‘I’ve been called a putrid skank’: Woman who sacked No voter
THE businessowner of a children's party business who sacked one of her workers for promoting the "no" vote has had a Facebook post deleted for apparently causing hate speech while she cops a series of abusive messages and death threats on social media.
The 18-year-old worker, who has been identified only by her first name Madeline, was let go as a contractor by the Canberra small business for posting a Facebook profile picture with a filter saying "It's OK to vote no".
Capital Kids Parties business owner Madlin Sims said she fired Madeline because "advertising your desire to vote no for SSM [same-sex marriage] is, in my eyes, hate speech".
She says she has since been called a skank, wh**e, b**ch, putrid and a sl*t.
What followed was a she-said-she-said series of interviews and press attention which culminated in Ms Sims posting to Facebook last night.
In the Facebook post, which she later posted to Instagram, Ms Sims explained she wanted to be "loud and clear" over her version of events and her subsequent treatment by the Australian public.
"Now, I've been called a skank, wh**e, b**ch, putrid and a sl*t," she wrote.
"Someone even brought up my stance on refugees and said they hope my two-year-old son gets raped for it.
"My brother has received death threats and been called horrible names."
It comes after Madeline told press yesterday that she is "very hurt" about being fired.
She said the situation was made worse because she wasn't able to articulate her position to Ms Sims before she was fired.
"Most people see my views as bigoted - I did understand where she was coming from - but when I wasn't able to explain myself to her because she had blocked me I felt even more hurt," Madeline said.
"I just wanted to let her know why I was voting no and I wanted to ask her why she would discriminate against me and not have tolerance for my view.
"I think it's very unfair."
In her Instagram post, Ms Sims defended her choice, calling Madeline "a risk".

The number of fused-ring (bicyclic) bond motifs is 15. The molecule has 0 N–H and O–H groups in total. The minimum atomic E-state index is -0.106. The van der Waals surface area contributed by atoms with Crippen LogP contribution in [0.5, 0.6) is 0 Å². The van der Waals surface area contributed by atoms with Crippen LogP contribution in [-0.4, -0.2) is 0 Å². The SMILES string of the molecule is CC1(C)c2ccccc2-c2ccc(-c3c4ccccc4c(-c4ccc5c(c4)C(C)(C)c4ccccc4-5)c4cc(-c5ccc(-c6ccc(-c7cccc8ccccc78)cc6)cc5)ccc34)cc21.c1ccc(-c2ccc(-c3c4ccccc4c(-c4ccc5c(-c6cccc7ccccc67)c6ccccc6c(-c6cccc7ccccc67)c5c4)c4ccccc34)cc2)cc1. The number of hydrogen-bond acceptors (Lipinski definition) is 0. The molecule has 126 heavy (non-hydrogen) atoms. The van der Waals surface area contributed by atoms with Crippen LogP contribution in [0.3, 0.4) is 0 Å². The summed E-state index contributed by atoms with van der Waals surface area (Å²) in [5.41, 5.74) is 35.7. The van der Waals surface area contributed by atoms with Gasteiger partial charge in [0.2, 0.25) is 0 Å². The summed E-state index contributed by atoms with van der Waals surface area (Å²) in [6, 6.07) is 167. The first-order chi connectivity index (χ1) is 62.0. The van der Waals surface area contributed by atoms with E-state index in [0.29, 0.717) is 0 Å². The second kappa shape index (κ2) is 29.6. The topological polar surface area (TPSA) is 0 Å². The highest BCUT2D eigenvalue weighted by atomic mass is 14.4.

"She was let go because her actions showed she is extremely out & proud about her views on homosexuals and as someone who, as I said before, has an responsibility to the vulnerable people we work with, could not risk her voicing those opinions to any children of ours.
"We have gay staff members. We entertain at parties where the children of gay parents attend. We entertain at parties where gay children attend. This. Woman. Was. A. Risk."
Madeline disagreed that she was a "risk" to gay customers of the business or children.
"I have many gay friends and gay family and I've never felt there was any risk," she said.
"We just respect each others' views and if I'm attending a party dressed up as Minnie Mouse or something and the child I'm there for is same-sex attracted then I'm going to love that child like I would any other child."
After her post was deleted by Facebook, Ms Sims re-posted confirming it would be "the last I will be speaking on the matter of letting the staff member go because that's not the issue I care about and it's distracting from the real one.
"My last post got deleted by Facebook for hate speech (yet all the homophobic comments are still on my other post go figure)."
She urged those who supported her to donate to the "Yes" campaign.
Meanwhile, Madeline said her views were based on her faith.
"I have been raised a Christian my whole life and, in the Bible, God clearly states that a man and a man and a woman and a woman are not to be together," she said.
"I believe that man and woman were created for each other and that when we're together it's a beautiful thing.
"I also understand that people are born gay and with same-sex attraction and that is not their fault. I think that is a beautiful thing sometimes. I have gay Christian friends and they are wonderful, wonderful people and they are wonderful ministers to other same-sex attracted Christians.
"I love everyone. I'm not a hateful person and I do believe that everyone should have equality, but to vote yes, to me, is something that I can't do. I simply cannot do it."
Madeline said she was "tempted" to take legal action for unfair dismissal but did not feel it would do any good.
"I was thinking about it, just because I wanted that recognition of tolerance for both sides, but in the end I don't think it would actually get anyone anywhere," she said.
When Ms Sims was asked whether her views were hypocritical and counter-productive to her message of equality, she said: "We've got views and then we've got sexuality and it really breaks my heart that in this day and age it seems to be a common theme that … you get into more trouble for being a hypocrite than you will for being a homophobe."
Meanwhile, the Fair Work Ombudsman is to investigate the case. A FWO spokesman said: "The Fair Work Ombudsman is aware of this matter and in order to form an assessment as to whether any workplace laws have been breached will be contacting the parties involved as part of its inquiries."
Liberal Senator Eric Abetz, a former Employment Minister, said yesterday the action could be a breach of Fair Work laws.
"It is unlawful for an employer to take any action against an employee on the basis of a political opinion," he said.
"Apart from being a fundamental attack on free speech, it is unlawful for an employer to sack an employee on the basis of a political opinion - including voting 'no' on the marriage survey," Senator Abetz said.
"This action is deeply disappointing and I am hopeful that it will be fully investigated and if appropriate, prosecuted."